Ship Safety Officers' Perceptions and Attitudes Toward Near-Miss Management Systems
Keywords:Maritime safety, Personal protective equipment, Accident prevention, Near-miss, Seafarers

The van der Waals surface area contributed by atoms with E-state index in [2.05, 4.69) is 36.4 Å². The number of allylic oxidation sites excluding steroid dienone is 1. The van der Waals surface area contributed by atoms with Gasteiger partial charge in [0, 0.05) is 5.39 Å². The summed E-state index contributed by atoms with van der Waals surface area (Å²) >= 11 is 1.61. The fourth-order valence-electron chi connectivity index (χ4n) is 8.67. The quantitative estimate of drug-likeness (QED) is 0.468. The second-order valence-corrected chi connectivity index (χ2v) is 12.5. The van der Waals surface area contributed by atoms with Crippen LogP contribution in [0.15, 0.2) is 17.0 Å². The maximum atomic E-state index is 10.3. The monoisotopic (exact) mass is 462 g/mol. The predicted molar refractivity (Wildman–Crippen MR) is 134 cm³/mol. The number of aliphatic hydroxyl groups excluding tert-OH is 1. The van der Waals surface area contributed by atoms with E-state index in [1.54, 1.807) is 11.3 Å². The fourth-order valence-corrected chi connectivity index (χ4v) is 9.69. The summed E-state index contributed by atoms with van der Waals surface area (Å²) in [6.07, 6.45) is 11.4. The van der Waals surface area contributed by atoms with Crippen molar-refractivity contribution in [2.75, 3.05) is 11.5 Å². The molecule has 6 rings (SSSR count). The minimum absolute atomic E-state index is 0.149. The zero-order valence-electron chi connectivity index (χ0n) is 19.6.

Unlike learning from accidents, learning from near misses is based on events that caused no injuries or damage. Therefore, reporting and investigating near-miss events in shipping could be considered a more convenient means of reducing accidents and safety improvements than accident investigations. However, to facilitate learning from near misses, an adequate and efficient Near-Miss Management System must be implemented on board ship. Since ship Masters and Safety Officers are responsible for the efficiency of the Near-Miss Management System (NMMS) on the shipboard side, their attitudes and opinions on implemented systems might be considered indicators of its quality. Therefore, the questionnaire was developed and distributed among Masters and Safety Officers to collect their perceptions of and attitudes toward Near-Miss Management Systems. Furthermore, the paper aims to examine the relationship between the respondents' ranks (Masters and Safety Officers), the type of ship they are serving on, and their attitudes toward Near-Miss Management. The data analysis showed that most respondents are satisfied with the Near-Miss Management Systems implemented on their ships but consider near-misses underreported. Moreover, analysis results showed that there are no significant differences in attitudes towards NMMS between ranks and types of ships.
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